Cheers Dad.

(A short version of this post appeared on my Facebook Autism Page on May 7th 2014)

The route to/from my Mom’s house takes us through an area of town called Selly Oak. There, right next to the university, is a pub/bar called the Gun Barrels.

I say pub – it’s on it’s way to being an ex-pub, because the university sold the land it stands on.

Now, the pub is closed, fenced off and slowly being dismantled to make way for a state-of-the-art swimming facility. I have a lot of great memories of being in that pub from when I was at Uni.

I also have one not-so-great memory.

12 years ago today, I was drinking there with a group of friends. I’d had a text from my Mom a little earlier in the afternoon to ask if I was around that day, as her and Doug were passing through. While I was in the pub, another text pinged through from her

“I’m on my way, I’ll be with you very soon, I love you. Love Mom xx”

Seemingly innocent, but I KNEW. Something wasn’t right.

I was totally right. Mom and Doug arrived at the pub to tell me that my Dad had died suddenly at home. A massive heart attack. He’d hadn’t been ill. On the contrary, he’d been out for the evening, and was still wearing his “going out” clothes when the police found him.

When Mom gave me the news, I cried uncontrollably, but only for 5 minutes. Then the tears just dried up. I couldn’t cry anymore, not until the funeral. I still wonder why that happened, whether it was a defensive reaction on the part of my brain, I just don’t know.

12 years ago today.

It’s strange, but I can’t recall properly now what his face looked like, or what his voice sounded like. I can remember the way he walked – powerful, fast, striding ahead. I can remember the way he smelled – the oily smells from the engineering plant he worked at. The smell of lager, crisps and cigarette smoke when he’d been to the pub. I also recall the smells of the food he used to make – stews, spiced food, Christmas cake drenched in brandy…Smell has always had powerful evocative qualities for me. When I smell those smells now, they transport me instantly back to my childhood, and I can feel Dad standing next to me.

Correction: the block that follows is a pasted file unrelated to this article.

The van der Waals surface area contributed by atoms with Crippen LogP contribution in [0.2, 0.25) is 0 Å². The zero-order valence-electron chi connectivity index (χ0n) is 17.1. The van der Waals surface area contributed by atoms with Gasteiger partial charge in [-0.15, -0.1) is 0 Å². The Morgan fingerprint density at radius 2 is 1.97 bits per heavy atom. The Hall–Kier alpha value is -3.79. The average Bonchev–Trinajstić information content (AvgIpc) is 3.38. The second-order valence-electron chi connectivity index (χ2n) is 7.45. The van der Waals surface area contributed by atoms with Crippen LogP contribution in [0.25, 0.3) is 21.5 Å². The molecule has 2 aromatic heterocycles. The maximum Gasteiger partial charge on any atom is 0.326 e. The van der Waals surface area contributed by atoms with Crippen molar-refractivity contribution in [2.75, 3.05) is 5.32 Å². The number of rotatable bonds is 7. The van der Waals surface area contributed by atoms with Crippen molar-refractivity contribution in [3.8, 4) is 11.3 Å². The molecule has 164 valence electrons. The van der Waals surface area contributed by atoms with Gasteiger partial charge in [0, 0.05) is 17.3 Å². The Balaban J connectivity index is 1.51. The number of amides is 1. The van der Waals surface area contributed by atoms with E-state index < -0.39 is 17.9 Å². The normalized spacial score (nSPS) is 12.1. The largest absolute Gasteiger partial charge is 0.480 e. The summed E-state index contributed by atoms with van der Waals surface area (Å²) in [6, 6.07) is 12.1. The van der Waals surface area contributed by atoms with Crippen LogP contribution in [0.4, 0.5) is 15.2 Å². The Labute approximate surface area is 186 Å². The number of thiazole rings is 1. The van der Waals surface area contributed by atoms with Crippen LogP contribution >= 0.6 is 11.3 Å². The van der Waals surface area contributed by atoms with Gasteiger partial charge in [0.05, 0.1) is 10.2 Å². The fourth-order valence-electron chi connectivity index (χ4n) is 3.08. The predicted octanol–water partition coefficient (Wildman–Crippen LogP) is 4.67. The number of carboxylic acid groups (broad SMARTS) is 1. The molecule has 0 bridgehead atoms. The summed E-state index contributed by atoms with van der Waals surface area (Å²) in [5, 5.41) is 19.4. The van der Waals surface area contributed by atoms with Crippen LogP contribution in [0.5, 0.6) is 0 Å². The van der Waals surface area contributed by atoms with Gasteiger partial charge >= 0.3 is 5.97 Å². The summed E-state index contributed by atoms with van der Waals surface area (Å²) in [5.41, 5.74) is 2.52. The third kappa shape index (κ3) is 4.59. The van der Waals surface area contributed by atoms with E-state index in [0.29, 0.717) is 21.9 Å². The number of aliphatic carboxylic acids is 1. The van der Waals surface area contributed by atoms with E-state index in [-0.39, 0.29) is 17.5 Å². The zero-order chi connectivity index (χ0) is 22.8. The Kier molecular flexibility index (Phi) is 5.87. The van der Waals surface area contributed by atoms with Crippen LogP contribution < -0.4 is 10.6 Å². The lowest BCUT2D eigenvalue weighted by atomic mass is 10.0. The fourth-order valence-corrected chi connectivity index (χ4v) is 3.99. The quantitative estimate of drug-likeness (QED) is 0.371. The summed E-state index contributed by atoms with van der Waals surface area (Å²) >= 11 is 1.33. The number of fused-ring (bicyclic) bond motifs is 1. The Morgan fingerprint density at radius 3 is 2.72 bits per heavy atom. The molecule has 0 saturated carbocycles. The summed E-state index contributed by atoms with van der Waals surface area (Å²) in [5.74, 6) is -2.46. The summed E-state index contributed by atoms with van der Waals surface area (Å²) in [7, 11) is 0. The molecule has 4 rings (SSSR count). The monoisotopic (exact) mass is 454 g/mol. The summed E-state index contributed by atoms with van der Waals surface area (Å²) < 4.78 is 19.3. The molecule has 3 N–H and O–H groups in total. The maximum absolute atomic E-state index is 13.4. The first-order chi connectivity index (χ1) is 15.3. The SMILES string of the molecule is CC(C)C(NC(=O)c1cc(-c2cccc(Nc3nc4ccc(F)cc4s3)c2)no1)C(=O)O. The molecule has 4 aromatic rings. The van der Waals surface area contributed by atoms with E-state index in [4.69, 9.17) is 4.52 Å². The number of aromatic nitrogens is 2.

I remember his forearms. Muscular, freckled, thick with sandy-blond hair that was both coarse and almost invisible at the same time. I remember the strength of his hugs, so tight they could most cut off my breathing, even as an adult. When I was a child, that hug was the safest place I could imagine. I would go still in his arms, I would feel calm because there was nothing in the world that could get inside that and hurt me.

But I still struggle to remember his face. Memory is an odd thing.

Every now and then, if I’ve thought a lot about him for a few days, I have the same dream:

I’m in the kitchen (not my kitchen, but a kitchen), and my Dad walks in. We talk, we cook. We go to the garden and look after the chickens. I don’t know why there are chickens, whenever had chickens as we were growing up, and I’ve never owned any since. That’s dreams for you. Dad and me just flit between the kitchen and the garden. Talking….

Then I wake up. I can never remember what we talked about, I just have this overwhelming sense of peace. Like I’ve been able to catch up with him, talk things over, dump my anxieties someplace safe.

12 years ago.

I wonder what he’d have made of my writing, my life choices, of Hubs (who he never met), of the children?
I wonder how he would have coped with Melon being autistic, I wonder if he’d have understood?
Would I have scrutinised him for signs of autism, the way I do myself and the rest of the family, now that I’ve accepted the genetic inheritance theory of autism?
Does Melon have that same feeling of security when she asks us for her “big hug”, and gets it?

I wonder.

Either way, he’ll happy this week in the ever-after. His football (soccer) team Birmingham City avoided relegation to a lower league this weekend, by a pretty slim margin.

My Dad’s favourite beer was Marstons Pedigree. I’ll be raising a glass of it to him this evening, like I do every 7th May.

For the 12th time.

Cheers Dad.

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